Support levels are the areas of the price chart where enough buyers have appeared previously to reverse the downward pressure from the sellers.
This is where you can look at the chart and see that the ‘down’ has stopped and the ‘up’ has begun. It may look different, of course, depending on the time period you are considering.
There is a support level on the hourly chart, another on the daily chart and another on the weekly. Occasionally they are in the same place on the price chart and when this happens it is worth taking a closer look at the action.
The bottom line is that there is likely support where the buyers have previously taken over from the sellers. If this level of support is removed, something has changed.
It’s the same thing but in reverse with resistance levels. These are the places where sellers have taken over from buyers.
Between resistance and support is the trading range and again it all depends on the time frame. This trading range between the 2 levels can be very different between the hourly chart and the weekly chart.
It is clear to understand these simple basics of price analysis: you have an idea of the playing field.
Although you’ll never know it from the way some fundamental analysts talk, there’s nothing wrong, mysterious or mystical about it. On the contrary, a price chart analysis like this is more “just the facts” than most other ways of looking at it.
Here is the NASDAQ daily price chart
The index whose components are made up of the once popular big name, big tech stocks, is slipping. Take a look at how the mid-May low – the previous support level – is broken this week.
Friday’s trading session was one action entirely below that level and closed there. So-called “growth” stocks struggle as the Fed begins interest rate hikes.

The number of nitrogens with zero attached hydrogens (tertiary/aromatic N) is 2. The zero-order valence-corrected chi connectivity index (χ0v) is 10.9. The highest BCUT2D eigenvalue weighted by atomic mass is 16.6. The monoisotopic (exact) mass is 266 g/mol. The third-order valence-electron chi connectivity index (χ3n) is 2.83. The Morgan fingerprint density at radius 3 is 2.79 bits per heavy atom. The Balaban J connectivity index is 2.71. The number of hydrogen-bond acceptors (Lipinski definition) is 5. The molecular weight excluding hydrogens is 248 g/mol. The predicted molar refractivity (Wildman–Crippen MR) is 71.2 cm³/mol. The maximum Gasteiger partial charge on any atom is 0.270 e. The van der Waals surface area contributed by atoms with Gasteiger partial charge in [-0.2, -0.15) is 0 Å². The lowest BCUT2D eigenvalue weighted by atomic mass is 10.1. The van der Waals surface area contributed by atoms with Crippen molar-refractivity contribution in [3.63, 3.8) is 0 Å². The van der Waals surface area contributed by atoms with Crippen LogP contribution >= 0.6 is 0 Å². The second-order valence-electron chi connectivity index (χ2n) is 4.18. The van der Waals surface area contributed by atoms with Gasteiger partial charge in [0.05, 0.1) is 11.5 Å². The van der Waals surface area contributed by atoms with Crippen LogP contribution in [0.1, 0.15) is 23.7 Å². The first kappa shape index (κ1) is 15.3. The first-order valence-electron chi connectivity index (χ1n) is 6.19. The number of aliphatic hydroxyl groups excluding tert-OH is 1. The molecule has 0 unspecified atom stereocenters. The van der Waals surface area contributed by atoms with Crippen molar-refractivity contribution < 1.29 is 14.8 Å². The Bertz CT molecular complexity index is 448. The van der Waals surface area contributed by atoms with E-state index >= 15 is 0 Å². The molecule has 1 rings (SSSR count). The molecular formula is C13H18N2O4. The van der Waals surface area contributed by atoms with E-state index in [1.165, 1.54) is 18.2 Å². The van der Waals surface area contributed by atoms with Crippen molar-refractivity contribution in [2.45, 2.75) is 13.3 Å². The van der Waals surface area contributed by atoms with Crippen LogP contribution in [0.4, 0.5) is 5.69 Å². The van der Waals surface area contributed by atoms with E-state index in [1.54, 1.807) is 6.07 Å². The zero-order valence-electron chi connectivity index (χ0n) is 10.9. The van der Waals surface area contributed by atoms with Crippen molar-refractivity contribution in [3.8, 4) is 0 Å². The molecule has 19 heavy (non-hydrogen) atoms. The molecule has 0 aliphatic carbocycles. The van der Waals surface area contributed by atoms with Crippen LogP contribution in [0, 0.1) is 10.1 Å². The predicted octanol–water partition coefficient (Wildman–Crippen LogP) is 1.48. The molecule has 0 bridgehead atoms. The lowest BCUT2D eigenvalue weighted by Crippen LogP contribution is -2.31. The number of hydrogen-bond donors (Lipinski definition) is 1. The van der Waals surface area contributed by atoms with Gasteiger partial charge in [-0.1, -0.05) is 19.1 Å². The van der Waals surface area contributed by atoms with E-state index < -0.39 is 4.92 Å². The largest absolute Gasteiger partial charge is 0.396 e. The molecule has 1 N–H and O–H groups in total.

This is the weekly price chart of the NASDAQ-100:
You can see how the index is going down. It peaked in November/December last year and started heading in the opposite direction. This year’s prior support level at 13000 is most clearly breached on this weekly chart.
Last week’s trade action is clearly below. Many lower levels could be seen as some form of support, but the most obvious is the September 2020 area just above 10,500.
The daily price chart of the S&P 500 looks like this:
The broader S&P 500 index looks a bit better than the NASDAQ-100 in the sense that early-year support seems to be finding buyers. On the other hand, the fact that the price has gone below and barely recovered is not very encouraging. This index needs to move back above 4300 (at least) before a bottom can be said to be in place.
Here is the weekly price chart of the S&P 500:
The large index peaked at the beginning of 2022 just above 4800 and was unable to recover in this area. This week’s challenge to previous support at 4100 is fragile at best. If the selling resumes, the next level where buyers could appear in volume is just above 3700.
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No investment advice. For educational purposes only.